For Several decades the Greek economy expanded due to major public works, profligate spending, and the growth of a solid two-party system that would last nearly forty years. The symbiotic relationship between the state and the party became the hallmark of these decades as both the socialists and the conservatives raided the state by appointing their own state personnel. The socialists were elected for the first time in 1981; their leader, Andreas Papandreou, dominated the political scene in Greece and his legacy would be one of promoting democratic growth by marginalising the Communists and keeping Greece within the EU despite early pronouncements of enmity. The prodigious Papandreou left his party in the hands of an economist and party elder, who would lead the country in the 1990s and enable Greece to become a major player in Europe. He would further Greece’s reach in the Balkans, keeping Greece within the European Union’s response to Yugoslavia—a political feat difficult for many Greeks to accept due to transnational and mainly religious ties with Serbia. In the 1990s the Greek average per capita income arose from $9,600 to $12,042. The conservatives returned to power in 2004, bringing a public finances expansion at the time when the public finances could not bear it any more. In 2008, the GDP average of the country was at $31,997 per capita. In 2009, the Socialists briefly returned to power led by the elder son of Andreas Papandreou and promised that there was money in the public coffers. However, what they said proved to be a lie as the economy proceeded to show signs of collapse under the weight of excessive debt. Several coalition governments were formed between the years 2011 and 2014; their primary concern was dealing with Greece’s creditors and preventing the collapse of the Greek economy. By 2014 the average GDP had fallen to $21,601, a massive contraction in a relatively short time.
2014 to Present
In 2014, for the first time in the history of Greece, SYRIZA (a coalition of leftist groups) became the government in Greece, riding a wave of mass disappointment, if not rage, at the state of the Greek economy and promising to use Greece’s leverage to get better terms from creditors. Unfortunately for the Greek people, the German government of Angela Merkel, which was vilified by the Greek left, was not in the mood for cooperating with the government of Greece. The discussions came to blows with the German Finance Schäuble offering to pay the Greeks for what would have been a first state departure from the EU, a Grexit. The Greek government did not accept the offer or listen to the 62% of the voters who voted for Greece’s eventual exit in a referendum conducted by the same government. As the SYRIZA government was without options and had to sign loans with heavy conditions, their original promises of financial relief seemed futile. Greece’s modernisation path took a serious stumble.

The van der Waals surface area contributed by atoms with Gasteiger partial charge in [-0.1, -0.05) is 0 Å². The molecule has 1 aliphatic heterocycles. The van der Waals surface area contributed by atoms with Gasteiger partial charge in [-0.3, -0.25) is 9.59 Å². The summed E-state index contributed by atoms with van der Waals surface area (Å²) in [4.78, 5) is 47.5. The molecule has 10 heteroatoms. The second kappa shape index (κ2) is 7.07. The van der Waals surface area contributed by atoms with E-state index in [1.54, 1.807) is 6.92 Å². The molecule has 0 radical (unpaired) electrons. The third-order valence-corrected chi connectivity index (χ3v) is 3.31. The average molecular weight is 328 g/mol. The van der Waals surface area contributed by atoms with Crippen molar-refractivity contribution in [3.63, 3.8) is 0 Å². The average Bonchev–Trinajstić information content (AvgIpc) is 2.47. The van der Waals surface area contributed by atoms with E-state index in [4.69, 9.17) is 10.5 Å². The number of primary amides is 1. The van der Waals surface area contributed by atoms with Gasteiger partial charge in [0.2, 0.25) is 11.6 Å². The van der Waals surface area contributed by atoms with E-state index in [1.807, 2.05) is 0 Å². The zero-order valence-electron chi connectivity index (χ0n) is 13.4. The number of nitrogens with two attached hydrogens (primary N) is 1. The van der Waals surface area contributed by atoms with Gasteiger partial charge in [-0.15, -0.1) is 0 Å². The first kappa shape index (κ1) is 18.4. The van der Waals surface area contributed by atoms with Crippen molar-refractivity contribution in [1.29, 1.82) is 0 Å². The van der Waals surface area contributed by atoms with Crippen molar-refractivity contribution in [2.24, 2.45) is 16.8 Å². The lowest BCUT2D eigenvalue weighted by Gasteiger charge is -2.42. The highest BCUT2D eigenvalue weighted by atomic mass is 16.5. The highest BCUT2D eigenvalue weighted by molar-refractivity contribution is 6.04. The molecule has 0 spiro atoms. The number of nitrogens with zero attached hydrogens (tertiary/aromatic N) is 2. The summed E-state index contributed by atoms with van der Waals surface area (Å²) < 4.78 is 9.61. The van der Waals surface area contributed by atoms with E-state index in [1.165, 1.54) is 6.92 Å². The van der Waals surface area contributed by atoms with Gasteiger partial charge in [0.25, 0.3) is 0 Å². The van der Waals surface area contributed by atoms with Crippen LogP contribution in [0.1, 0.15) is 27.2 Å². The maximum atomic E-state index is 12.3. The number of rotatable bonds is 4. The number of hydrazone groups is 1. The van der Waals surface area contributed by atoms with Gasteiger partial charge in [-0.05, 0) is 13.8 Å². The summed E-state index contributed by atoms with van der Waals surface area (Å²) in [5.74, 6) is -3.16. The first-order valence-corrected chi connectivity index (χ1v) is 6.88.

As a result, SYRIZA lost the elections to the current government, which managed to repay the most expensive IMF loans early and push for public financial accountability. As the Greek economy seemed to be going on the path of recovery with an average per capita GDP at $19,150, the COVID-19 pandemic happened and turned the economy downwards, when global and domestic trade halted briefly, reaching $17,676 in 2020, as the country lost some half of its productive capacity from the earlier decades.
So, what does the future hold for Greece and its modernisation journey? The answer depends on the geostrategic conditions and the progress happening in the EU front. The EU is promoting economic stability in its member states including Greece: having loaned Greece enormous sums of money, the EU now has an interest in the country and wants to protect its investment. Besides, Greece has now become an advanced economy, even after the terrible ordeal of the Greek financial crisis, and is drawing regional attention. It is becoming an attractive destination for people in the Mediterranean region who live in difficult conditions and/or are pushed away from their countries by war and famine. In 2015 alone about a million people made the dangerous trip to Europe; the vast majority of these entered from Greece by sea.
It is necessary to remember that Greece is a country from which immigrants traditionally originated and the Greeks who live around the world probably outnumber those living in Greece. However, the country is now becoming a host to an enormous wave of immigrants from abroad, which is putting a significant strain on the state itself. Managing the transformation of the ethnic state to a civic state will be the major challenge for the Greek governments in the future, regardless of their political affiliations. Accepting and integrating hundreds of thousands of refugees is a massive challenge even for the most advanced world states, much less for a rather small country like Greece. In such a situation as this one, there is a dire need for a major reform to point the way for this transformation; such a reform may be possible through a constitutional conference. That is because modernisation should not be an economic transformation only: it must include strengthened and revitalised institutions, and in that aspect, Greece still has some work to do.